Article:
F1 Sprint Races

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This week we discovered that Formula 1 has finally agreed in ‘principle’ to the idea of a Sprint race in a Grand Prix.

At a meeting last Thursday, all 10 teams broadly approved the idea of a shorter ‘sprint’ race on Saturdays. If agreed fully it will be trialed at the Canadian, Italian and Brazilian rounds this season.

The sport has been more progressive in its thinking over the last few years with the idea of ‘mixing-things-up’.

Formula 1 is a technological and engineering championship, as much as it’s a drivers championship. Therefore, we see phases of absolute dominance from a particular team. Teams like Williams, Ferrari, Red Bull, and now Mercedes have managed to align their technical skills at the apex of agreed regulations This shows masterful skill from the teams and the people who run them.

However, for fans and the image of the sport overall it causes an issue. If one team dominates and wins everything, like the above-mentioned teams in those eras. We are left watching F1’s worst nightmare, cars going round in circles, not racing but like a toy train set on one single track. Admit it, we have all at some point fallen asleep during a race?

So, with the new regulations due initially this year but now delayed until next year we should finally see a break away from the latest monopoly.

This rule change alone will only disturb the order if Mercedes get it wrong and other teams get it right. Moreover, if one team nails it again we will be in another cycle of dominance for a team.

So, regulations and generational car changes are not enough. The past couple of years have shown us that when that singular team has a bad race the doors of excitement open up for new winners and losers, such as Gasly and Perez last year.

Followers here at insideF2 will know that FIA Formula 2 and its partner in excitement crime FIA Formula 3, give us a model of what F1 could be.

Indeed, I hear you, ‘the championship has single-spec cars’, but, the format of the weekend also creates the drama. With the traditional format of Qualifying and a ‘Feature race’ like F1, we see drivers ‘put it together’ when it matters and show they can manage the nerves and pressure to turn that into a podium or win.

The twist for F1 fans here is that the championship also had what’s called a reverse grid. Although it’s a little more complicated than just reversing the grid from the results of the Feature race, it does effectively put the fastest drivers on the weekend at the back and the not-so-quick drivers towards the front at the start of the race.

Now, if we did that in F1 today, with enough laps I think we know we would eventually iron out and see the Mercedes back in front.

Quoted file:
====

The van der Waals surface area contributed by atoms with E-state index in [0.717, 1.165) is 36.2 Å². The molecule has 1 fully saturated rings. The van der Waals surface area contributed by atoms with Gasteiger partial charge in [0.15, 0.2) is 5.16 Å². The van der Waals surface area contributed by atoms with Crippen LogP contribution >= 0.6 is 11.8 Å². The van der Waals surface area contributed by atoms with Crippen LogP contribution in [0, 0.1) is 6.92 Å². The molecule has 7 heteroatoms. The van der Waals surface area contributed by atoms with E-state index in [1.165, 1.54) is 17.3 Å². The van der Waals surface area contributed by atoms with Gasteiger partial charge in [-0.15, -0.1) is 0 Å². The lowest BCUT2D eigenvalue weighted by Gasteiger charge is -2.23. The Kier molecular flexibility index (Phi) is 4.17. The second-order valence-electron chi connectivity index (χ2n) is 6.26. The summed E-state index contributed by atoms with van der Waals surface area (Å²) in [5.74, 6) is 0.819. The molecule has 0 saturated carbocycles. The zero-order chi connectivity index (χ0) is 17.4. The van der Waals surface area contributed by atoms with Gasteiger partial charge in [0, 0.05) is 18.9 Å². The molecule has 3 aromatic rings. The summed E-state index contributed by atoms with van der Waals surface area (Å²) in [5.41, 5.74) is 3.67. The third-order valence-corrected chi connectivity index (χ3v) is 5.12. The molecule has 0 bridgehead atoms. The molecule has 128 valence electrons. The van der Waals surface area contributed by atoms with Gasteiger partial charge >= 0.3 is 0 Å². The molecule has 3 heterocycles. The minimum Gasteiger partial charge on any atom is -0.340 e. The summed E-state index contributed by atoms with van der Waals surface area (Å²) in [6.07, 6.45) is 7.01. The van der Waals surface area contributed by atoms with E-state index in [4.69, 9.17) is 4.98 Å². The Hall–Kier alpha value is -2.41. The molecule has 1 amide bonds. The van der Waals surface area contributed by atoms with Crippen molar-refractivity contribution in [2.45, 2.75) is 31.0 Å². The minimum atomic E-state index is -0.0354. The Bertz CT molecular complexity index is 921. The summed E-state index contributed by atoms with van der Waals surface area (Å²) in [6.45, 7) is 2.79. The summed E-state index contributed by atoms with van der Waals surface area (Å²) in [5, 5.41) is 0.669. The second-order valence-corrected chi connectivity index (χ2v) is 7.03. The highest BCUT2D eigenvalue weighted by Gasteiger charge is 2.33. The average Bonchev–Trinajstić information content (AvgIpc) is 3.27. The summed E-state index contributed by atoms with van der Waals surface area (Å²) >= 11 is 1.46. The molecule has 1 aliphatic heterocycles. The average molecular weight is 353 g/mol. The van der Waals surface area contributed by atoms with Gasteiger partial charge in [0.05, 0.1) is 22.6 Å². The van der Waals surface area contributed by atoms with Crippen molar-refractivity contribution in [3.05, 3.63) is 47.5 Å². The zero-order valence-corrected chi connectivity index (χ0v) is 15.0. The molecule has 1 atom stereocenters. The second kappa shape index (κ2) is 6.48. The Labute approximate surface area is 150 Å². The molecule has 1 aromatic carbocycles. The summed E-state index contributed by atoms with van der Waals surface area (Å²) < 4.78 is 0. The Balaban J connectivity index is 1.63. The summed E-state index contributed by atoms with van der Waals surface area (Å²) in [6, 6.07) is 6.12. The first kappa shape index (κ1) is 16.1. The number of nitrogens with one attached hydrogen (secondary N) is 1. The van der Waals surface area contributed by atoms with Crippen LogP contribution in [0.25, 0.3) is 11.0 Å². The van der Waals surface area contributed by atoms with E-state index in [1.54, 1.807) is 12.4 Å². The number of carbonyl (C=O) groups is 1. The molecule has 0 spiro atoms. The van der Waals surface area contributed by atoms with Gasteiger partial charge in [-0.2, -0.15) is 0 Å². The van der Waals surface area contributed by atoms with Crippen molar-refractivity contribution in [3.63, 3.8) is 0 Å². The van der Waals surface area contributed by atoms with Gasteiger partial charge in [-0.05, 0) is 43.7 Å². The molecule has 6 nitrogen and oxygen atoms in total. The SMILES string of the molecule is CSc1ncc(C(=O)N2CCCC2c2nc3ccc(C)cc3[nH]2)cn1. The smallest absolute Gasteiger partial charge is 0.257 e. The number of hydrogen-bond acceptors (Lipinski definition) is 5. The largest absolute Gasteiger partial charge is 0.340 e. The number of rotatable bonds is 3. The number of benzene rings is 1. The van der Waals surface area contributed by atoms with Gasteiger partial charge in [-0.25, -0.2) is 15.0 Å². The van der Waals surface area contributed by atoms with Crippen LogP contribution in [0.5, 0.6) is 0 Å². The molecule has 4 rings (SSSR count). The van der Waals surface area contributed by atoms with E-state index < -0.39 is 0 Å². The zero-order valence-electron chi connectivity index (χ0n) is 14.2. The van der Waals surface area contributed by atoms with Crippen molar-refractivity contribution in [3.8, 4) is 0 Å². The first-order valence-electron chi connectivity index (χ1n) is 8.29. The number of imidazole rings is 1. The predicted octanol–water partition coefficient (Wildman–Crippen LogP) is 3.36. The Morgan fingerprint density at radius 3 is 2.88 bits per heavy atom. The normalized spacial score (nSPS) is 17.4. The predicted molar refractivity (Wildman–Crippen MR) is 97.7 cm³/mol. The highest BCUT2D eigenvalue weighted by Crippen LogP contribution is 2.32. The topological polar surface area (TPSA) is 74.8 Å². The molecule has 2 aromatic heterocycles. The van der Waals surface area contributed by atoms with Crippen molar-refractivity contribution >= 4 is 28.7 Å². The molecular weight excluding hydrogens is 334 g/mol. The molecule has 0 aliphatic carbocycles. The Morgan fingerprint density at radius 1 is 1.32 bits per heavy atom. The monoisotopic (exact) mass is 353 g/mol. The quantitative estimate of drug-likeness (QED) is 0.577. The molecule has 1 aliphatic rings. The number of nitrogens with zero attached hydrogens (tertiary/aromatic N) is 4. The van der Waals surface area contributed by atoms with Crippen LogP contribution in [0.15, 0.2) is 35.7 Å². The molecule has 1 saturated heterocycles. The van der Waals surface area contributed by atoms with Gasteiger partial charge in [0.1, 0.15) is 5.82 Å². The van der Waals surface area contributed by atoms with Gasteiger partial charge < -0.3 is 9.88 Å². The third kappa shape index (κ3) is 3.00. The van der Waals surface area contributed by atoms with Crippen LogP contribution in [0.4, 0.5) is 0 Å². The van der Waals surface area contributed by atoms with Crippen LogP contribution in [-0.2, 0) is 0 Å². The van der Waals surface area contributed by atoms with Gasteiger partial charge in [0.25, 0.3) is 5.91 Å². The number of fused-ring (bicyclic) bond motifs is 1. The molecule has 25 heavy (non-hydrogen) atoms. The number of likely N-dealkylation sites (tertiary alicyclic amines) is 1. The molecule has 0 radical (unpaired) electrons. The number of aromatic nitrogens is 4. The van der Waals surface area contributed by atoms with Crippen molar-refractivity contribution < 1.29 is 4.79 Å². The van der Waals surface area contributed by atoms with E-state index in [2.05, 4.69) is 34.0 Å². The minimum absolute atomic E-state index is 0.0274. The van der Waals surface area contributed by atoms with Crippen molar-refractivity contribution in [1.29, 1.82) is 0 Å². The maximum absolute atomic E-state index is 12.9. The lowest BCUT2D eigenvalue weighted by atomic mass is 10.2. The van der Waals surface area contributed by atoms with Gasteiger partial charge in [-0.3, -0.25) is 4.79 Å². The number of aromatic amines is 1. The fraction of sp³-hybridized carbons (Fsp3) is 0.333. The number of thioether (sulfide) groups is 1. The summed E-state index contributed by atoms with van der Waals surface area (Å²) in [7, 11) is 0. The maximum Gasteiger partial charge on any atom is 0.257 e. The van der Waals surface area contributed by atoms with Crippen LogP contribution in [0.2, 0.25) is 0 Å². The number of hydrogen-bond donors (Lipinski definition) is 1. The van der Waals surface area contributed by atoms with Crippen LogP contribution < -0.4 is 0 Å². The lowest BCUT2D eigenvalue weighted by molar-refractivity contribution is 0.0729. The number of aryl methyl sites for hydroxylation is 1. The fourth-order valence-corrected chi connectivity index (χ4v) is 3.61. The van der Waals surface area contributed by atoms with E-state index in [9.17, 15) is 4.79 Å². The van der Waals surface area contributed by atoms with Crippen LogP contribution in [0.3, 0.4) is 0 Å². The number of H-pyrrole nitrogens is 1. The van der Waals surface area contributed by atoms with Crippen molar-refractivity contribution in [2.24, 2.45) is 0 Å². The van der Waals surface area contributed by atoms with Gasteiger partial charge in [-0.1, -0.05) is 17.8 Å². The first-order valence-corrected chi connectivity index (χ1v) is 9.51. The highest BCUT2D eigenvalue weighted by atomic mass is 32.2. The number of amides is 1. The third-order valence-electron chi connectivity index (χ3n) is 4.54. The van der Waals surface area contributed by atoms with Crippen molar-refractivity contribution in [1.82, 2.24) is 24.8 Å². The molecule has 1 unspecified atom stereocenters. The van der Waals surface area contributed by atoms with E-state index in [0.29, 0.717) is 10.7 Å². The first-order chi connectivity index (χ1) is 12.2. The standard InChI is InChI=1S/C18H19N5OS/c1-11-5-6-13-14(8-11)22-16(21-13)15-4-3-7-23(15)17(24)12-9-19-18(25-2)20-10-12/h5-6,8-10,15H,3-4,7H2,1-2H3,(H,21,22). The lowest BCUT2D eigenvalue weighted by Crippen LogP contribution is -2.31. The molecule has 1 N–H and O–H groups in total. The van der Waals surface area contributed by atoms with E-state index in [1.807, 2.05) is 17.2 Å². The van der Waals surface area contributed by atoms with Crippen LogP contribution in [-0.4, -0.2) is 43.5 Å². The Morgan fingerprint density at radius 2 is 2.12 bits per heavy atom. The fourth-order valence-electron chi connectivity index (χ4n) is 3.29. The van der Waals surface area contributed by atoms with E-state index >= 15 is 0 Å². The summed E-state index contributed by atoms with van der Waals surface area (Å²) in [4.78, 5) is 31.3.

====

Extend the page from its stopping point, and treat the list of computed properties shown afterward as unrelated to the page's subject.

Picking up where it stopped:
Plot twist! The Sprint race is a shorter race so you have less time to see that happen. Therefore, the outcome is often insane overtaking and a really aggressive strategy.

Often referred to as the ‘alternate’ strategy, meaning that a race that should not need a pit stop due to its shortened size creates a window of opportunity for drivers and teams to come in, and put fresh tires on.

This will drop them down the order, but, with super sticky fresh grip monsters on as tires, we will likely see them thunderbolt through the field while the conservative drivers hold on with nothing but a layer of baking paper for wheels at the end of the race.

Such examples of this, have alerted F1 bosses to potential superstars like Lewis Hamilton and more recently Charles Leclerc

The outcome of this formatting with a Feature and Sprint race shows us that drivers can put the quick laps in over a single lap in qualifying, dominate a race and manage the pressure but also show us they can overtake and have the craft to get through the grid.

That’s why F2 and F3 are perfect for showing F1 teams and bosses that a driver is ready for the next step.

The final piece of the puzzle will be the inevitable T&C’s of the F1 paddock. As such it would be unlikely that we see F2’s exact format. As it stands the proposed sprint races would replace the normal qualifying.

The sprint races would instead decide the order for Sunday’s Grand Prix grid. Qualifying would happen to determine the starting order for the sprint races and that would take place on Friday, replacing the second tv snooze that is the hour-long practice session.

In the coming weeks, we should get a bit more information on this. We certainly hope that we at least see a real-life trial of the idea.

Image Credit: © 2021 Daimler AG

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